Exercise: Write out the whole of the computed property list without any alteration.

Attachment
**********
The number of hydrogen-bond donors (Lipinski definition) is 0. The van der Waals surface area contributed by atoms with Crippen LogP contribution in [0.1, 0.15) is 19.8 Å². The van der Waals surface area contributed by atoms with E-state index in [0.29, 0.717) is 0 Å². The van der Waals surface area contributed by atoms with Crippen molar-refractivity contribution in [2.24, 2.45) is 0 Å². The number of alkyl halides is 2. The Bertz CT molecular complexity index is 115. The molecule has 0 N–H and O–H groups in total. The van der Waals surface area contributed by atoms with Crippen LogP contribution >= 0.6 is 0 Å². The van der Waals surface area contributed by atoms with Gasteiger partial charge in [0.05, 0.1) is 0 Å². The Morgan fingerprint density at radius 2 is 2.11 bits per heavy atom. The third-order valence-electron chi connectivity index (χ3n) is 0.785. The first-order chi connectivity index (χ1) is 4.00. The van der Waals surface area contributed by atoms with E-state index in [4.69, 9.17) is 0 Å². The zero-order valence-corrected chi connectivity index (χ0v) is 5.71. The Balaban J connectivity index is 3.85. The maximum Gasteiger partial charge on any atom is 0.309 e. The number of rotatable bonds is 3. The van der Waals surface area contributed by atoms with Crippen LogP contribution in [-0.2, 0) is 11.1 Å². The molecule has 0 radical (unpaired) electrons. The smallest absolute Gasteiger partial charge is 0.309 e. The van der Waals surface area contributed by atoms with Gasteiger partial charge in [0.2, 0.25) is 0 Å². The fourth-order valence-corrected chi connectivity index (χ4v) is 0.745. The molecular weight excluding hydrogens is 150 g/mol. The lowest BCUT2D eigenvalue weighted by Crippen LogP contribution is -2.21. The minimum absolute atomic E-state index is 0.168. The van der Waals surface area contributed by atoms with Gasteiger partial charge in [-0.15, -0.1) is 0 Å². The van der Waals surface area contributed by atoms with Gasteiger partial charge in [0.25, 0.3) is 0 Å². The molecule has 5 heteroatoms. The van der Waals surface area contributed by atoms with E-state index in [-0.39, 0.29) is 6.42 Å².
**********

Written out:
The number of hydrogen-bond donors (Lipinski definition) is 0. The van der Waals surface area contributed by atoms with Crippen LogP contribution in [0.1, 0.15) is 19.8 Å². The van der Waals surface area contributed by atoms with E-state index in [0.29, 0.717) is 0 Å². The van der Waals surface area contributed by atoms with Crippen molar-refractivity contribution in [2.24, 2.45) is 0 Å². The number of alkyl halides is 2. The Bertz CT molecular complexity index is 115. The molecule has 0 N–H and O–H groups in total. The van der Waals surface area contributed by atoms with Crippen LogP contribution >= 0.6 is 0 Å². The van der Waals surface area contributed by atoms with Gasteiger partial charge in [0.05, 0.1) is 0 Å². The Morgan fingerprint density at radius 2 is 2.11 bits per heavy atom. The third-order valence-electron chi connectivity index (χ3n) is 0.785. The first-order chi connectivity index (χ1) is 4.00. The van der Waals surface area contributed by atoms with E-state index in [4.69, 9.17) is 0 Å². The zero-order valence-corrected chi connectivity index (χ0v) is 5.71. The Balaban J connectivity index is 3.85. The maximum Gasteiger partial charge on any atom is 0.309 e. The number of rotatable bonds is 3. The van der Waals surface area contributed by atoms with Crippen LogP contribution in [-0.2, 0) is 11.1 Å². The molecule has 0 radical (unpaired) electrons. The smallest absolute Gasteiger partial charge is 0.309 e. The van der Waals surface area contributed by atoms with Gasteiger partial charge in [0.2, 0.25) is 0 Å². The fourth-order valence-corrected chi connectivity index (χ4v) is 0.745. The molecular weight excluding hydrogens is 150 g/mol. The lowest BCUT2D eigenvalue weighted by Crippen LogP contribution is -2.21. The minimum absolute atomic E-state index is 0.168. The van der Waals surface area contributed by atoms with Gasteiger partial charge in [-0.15, -0.1) is 0 Å². The van der Waals surface area contributed by atoms with Gasteiger partial charge in [0.25, 0.3) is 0 Å². The molecule has 5 heteroatoms. The van der Waals surface area contributed by atoms with E-state index in [-0.39, 0.29) is 6.42 Å².